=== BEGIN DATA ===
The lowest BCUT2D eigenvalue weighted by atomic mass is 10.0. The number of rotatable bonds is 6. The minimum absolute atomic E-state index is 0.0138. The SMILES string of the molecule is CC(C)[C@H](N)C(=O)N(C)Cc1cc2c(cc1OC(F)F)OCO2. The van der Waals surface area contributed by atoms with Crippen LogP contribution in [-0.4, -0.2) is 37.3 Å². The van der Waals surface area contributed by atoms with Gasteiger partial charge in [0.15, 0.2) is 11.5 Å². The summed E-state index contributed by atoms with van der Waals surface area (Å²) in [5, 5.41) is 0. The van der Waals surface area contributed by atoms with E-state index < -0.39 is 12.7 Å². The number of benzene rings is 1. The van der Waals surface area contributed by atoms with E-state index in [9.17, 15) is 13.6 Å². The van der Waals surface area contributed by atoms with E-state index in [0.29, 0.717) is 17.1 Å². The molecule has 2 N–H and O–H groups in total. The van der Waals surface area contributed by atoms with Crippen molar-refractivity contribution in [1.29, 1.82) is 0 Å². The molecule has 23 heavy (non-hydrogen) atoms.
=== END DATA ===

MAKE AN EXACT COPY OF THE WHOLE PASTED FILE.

The lowest BCUT2D eigenvalue weighted by atomic mass is 10.0. The number of rotatable bonds is 6. The minimum absolute atomic E-state index is 0.0138. The SMILES string of the molecule is CC(C)[C@H](N)C(=O)N(C)Cc1cc2c(cc1OC(F)F)OCO2. The van der Waals surface area contributed by atoms with Crippen LogP contribution in [-0.4, -0.2) is 37.3 Å². The van der Waals surface area contributed by atoms with Gasteiger partial charge in [0.15, 0.2) is 11.5 Å². The summed E-state index contributed by atoms with van der Waals surface area (Å²) in [5, 5.41) is 0. The van der Waals surface area contributed by atoms with E-state index < -0.39 is 12.7 Å². The number of benzene rings is 1. The van der Waals surface area contributed by atoms with E-state index in [9.17, 15) is 13.6 Å². The van der Waals surface area contributed by atoms with E-state index in [0.29, 0.717) is 17.1 Å². The molecule has 2 N–H and O–H groups in total. The van der Waals surface area contributed by atoms with Crippen molar-refractivity contribution in [1.29, 1.82) is 0 Å². The molecule has 23 heavy (non-hydrogen) atoms.